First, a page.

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The Oracle

How can young lawyers avoid burnout?

updated on 13 June 2023

Dear Oracle

I know the legal profession can be demanding and competitive, so how do I avoid burnout at work?

The Oracle replies

Employers’ social obligations to staff have been put under the spotlight, particularly as aspiring lawyers are now prioritising balance and personal values when choosing firms to apply to.

The concept of ‘purposeful work’, while often used now, was rarely a part of public discourse 10, even five years ago. Headlines relating to four-day working weeks and the right to disconnect are commonplace, with employees across the UK reconsidering the role that work plays in their wider life.

Mental health and wellbeing are at the forefront of the legal profession, particularly as recent statistics continue to expose where improvements are required. Legal mental health charity, LawCare, recently reported seeing a surge of lawyers seeking specialist help. In fact, 22% of those who contacted the charity for support in 2022 were predominantly concerned about their career in the law due to its impact on their mental health.

A phrase so often used in discussions around work life and mental health is ‘burnout’. With the recent favour towards hybrid working, the lines between work and personal life have become blurred for many. Sometimes, ‘switching off’ from the stress of work can feel impossible when work is in your bedroom – junior staff in particular fall victim to burnout as a result of this.

What does burnout mean?

In a nutshell, ‘burnout’ is the state of feeling physical and emotional exhaustion caused by a long period of stress in your job and/or personal life. There can be some confusion over how this is different from anxiety. As of 2022, 46% of workers felt close to burnout, according to research conducted by Westfield Health.

Mental Health UK lists the common signs of burnout as:

  • feeling tired or drained most of the time;
  • feeling helpless, trapped and/or defeated;
  • feeling detached/alone in the world;
  • having a cynical/negative outlook;
  • self-doubt;
  • procrastinating and taking longer to get things done; and/or
  • feeling overwhelmed.

With burnout occurring as a product of chronic stress from all aspects of your life, it’s not something that naturally goes away over time without any change to your lifestyle, both professionally and personally. Law firms must take steps to minimise the risk of burnout among their staff. In turn, junior lawyers should also be made aware of how to ensure their mental health stays on top form while managing a demanding workload.

The legal profession, while hugely rewarding, can often be demanding. With pay for newly qualified lawyers surging, it’s clear that budding lawyers full of potential are in high demand. But staff want and deserve to be invested in as people outside of their wage packets. Junior lawyers realise that their mental health and suffering from burnout shouldn’t be at the cost of having an attractive and well-paid career. While many might resign while experiencing burnout, some junior lawyers feel the pressure to succeed and prove themselves in the early stages of their legal careers.

Resilience is so often a key attribute desired by management in their recruitment strategies, but it’s imperative that this isn’t taken advantage of. At this point, having the time and guidance to reflect on your work is a crucial aspect of a junior lawyer’s development – further growth could be stunted further down the line as a consequence of burnout if, from this early point, skills in managing your mental health aren’t fostered by a firm.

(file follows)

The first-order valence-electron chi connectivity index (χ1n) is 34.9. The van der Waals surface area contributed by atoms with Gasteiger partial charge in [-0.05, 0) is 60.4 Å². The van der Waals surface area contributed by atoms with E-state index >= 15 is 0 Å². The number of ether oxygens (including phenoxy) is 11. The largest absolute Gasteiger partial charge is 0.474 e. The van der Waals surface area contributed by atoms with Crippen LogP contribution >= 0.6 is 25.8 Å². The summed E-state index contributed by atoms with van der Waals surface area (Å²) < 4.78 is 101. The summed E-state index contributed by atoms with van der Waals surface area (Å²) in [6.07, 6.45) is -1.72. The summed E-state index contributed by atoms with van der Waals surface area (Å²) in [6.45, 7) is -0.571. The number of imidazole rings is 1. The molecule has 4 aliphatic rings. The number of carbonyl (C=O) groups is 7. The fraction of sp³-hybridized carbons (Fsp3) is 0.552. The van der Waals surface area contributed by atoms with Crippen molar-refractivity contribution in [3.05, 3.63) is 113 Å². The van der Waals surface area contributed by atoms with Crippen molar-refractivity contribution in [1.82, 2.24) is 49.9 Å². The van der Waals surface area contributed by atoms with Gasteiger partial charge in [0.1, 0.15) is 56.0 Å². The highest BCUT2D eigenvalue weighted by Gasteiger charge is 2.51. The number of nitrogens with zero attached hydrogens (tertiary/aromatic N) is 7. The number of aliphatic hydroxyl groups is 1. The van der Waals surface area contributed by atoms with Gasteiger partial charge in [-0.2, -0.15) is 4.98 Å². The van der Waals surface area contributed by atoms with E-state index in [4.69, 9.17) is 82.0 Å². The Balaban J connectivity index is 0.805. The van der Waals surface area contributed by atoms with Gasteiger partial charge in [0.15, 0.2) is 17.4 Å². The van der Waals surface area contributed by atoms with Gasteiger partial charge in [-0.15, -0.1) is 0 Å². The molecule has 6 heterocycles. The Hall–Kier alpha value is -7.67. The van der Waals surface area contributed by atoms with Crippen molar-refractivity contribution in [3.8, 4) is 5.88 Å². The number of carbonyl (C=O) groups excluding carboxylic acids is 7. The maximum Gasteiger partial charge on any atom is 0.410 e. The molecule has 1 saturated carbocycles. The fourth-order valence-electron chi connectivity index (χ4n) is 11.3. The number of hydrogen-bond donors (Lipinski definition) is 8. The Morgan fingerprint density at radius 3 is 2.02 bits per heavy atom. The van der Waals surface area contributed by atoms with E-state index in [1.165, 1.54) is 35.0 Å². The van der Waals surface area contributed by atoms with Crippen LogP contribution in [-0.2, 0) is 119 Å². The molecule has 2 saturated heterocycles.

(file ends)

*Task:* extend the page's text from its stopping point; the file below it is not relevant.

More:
What can firms and junior lawyers do to avoid burnout?

Communicating with line managers and HR teams about your wellbeing and personal obligations should always be the first port of call. Individuals should be able to bring their whole selves to work – with managers having a clear understanding of the life circumstances and stressors outside of the office (eg, homeschooling children or having to care for family members), conversations around managing these with a demanding workload to mitigate risks of burnout will come easier.

Alongside this, having regular professional development sessions can also lower the risk of burnout. Ensuring that this is a priority for management will help to motivate junior lawyers, create a sense of consistent progression and purpose, and make certain they feel their career is on the right track.

Having flexible working options can be hugely beneficial for the wellbeing of staff. While the sudden shift to homeworking was difficult for many lawyers when it was first introduced three years ago, demanding that all staff return to the office full-time is equally stressful – many benefit from spending more time with family, having more time for hobbies and not having the financial (and physical) drain of the commute.

Having agency in your working life is a large factor in your motivation, so having flexible working options allows for work to be managed with obligations at home, such as childcare, and ultimately should help to prevent burnout. If these options aren’t immediately provided by a firm, all lawyers have the legal right to request flexible working.

Mental health for lawyers has long been low on the priority list for many firms, with the pandemic leading many to realise the value of access to support. Effective steps must be taken by managers and junior lawyers to lower the risks of burnout, ensuring that the next generation of partners reach their potential.

Farhan Farani is the managing director at Farani Taylor.